JS: After over 36 years in our family business, we still believe in the customer service aspect of business that our customers are the #1 priority. In our region, the Sabres and Bills drive our industry for brick and mortar, internet will always be there, but strong and competitive teams continue to help us serve the community.

RB: To me a brick and mortar card shop is like a barber shop/hang out for collectors. We have several regulars who make it a daily habit to come to our shop not only to rip boxes and talk cards but to talk about anything. May it be sports, life, movies, TV shows, product or anything of that nature it creates an atmosphere for people who share similar hobbies. However it has created so many friendships not just for us but for fellow collectors. We have noticed this over the years that cards bring these collectors together only to open up a new chapter in their life as friends.

CW: The B&M store is the MOST important part of the hobby. We are the ones on the front lines assisting collectors in-person on a daily basis. While breaking gets people interested in the hobby, we are the ones explaining products, helping kids find their favorite players’ cards, showing customers what supplies to get etc. The nostalgic feeling of a card shop and camaraderie is huge for this industry.

KS:   As we near the end of 2018, what would you say is the overall state of the sports card market?

JP: We believe the market is as strong as ever. Sports & Entertainment continue to gain even more popularity in the US & the world, and that is trickling down into the card market. At our shop, we have seen an increase in new customers, especially kids. It seems that more and more kids are getting back into collecting cards, which is always a great thing for the hobby. We also saw the power of this hobby at this year’s National Sports Collector’s Convention with the huge crowds and amount of money being spent. The hobby is in a great place, and everyone involved just needs to make sure to continue working hard to keep it that way and never stop trying to improve it.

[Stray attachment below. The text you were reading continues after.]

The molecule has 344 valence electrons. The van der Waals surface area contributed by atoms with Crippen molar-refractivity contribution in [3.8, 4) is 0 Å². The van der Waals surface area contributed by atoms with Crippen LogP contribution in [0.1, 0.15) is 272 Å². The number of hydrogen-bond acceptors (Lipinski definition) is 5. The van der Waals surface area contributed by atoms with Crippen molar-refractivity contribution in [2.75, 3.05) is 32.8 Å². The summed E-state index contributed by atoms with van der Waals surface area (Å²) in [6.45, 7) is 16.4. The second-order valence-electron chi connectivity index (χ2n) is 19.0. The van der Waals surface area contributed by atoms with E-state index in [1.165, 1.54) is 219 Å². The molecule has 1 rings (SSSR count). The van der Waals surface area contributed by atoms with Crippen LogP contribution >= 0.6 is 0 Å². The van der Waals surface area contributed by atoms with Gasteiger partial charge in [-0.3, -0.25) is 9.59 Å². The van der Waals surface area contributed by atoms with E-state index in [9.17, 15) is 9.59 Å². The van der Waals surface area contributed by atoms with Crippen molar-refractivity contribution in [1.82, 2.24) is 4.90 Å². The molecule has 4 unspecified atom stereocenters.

DW: I have been involved in this hobby for about 30 years now, owning my own store for 18 of those years.  This is by far my best year and I would say the hobby is as strong now than it has ever been.  We have seen some great rookie crops the last few years in all sports.  We are seeing a lot of collectors from the 80’s and 90’s getting back into the hobby as they now have kids in that 5-10 year old range and are collecting with their kids. The collecting bug never left these parents and they are seeing how cool cards are today and sharing that fun with their kids.  Also we are continually learning how to do promotions better and how to take better care of the customer, not just make a sale.

RB: The hobby is stronger than I have ever seen it. As a fellow exhibitor/dealer at the National Sports Collectors Convention every year, we can usually determine the strength of this hobby by not only our sales, but the amount of collectors we come into contact at this event. After leaving Cleveland, the same agreement from fellow dealers/collectors was “This hobby is alive and better than ever!

CW: We opened up in 1995 in a 200 square foot location. Ever since then we have always been looking to grow. That is just what we did until the housing crisis. We had several really bad years but over the past 6 or so years we have had continued growth. 2018 was our best year in company history and we hope to beat that in 2019. The hobby is extremely healthy and I love seeing how many kids are getting back into it.

For more hobby musings from Kelsey Schroyer, follow him on Twitter @KelSchroy75.

Hobby Musings: Stores are gearing up for National Hobby Shop Day Part 2

Kelsey Schroyer

Kelsey Schroyer is a longtime hobby enthusiast and avid collector. His interest in collecting began when watching Benny “The Jet” Rodriguez give Babe Ruth a Hank Aaron rookie card in “The Sandlot.” Since then, he’s never looked back, focusing primarily on adding to his baseball Hall of Fame collection. He lives in Plainville, Connecticut with his wife Danielle.
Kelsey Schroyer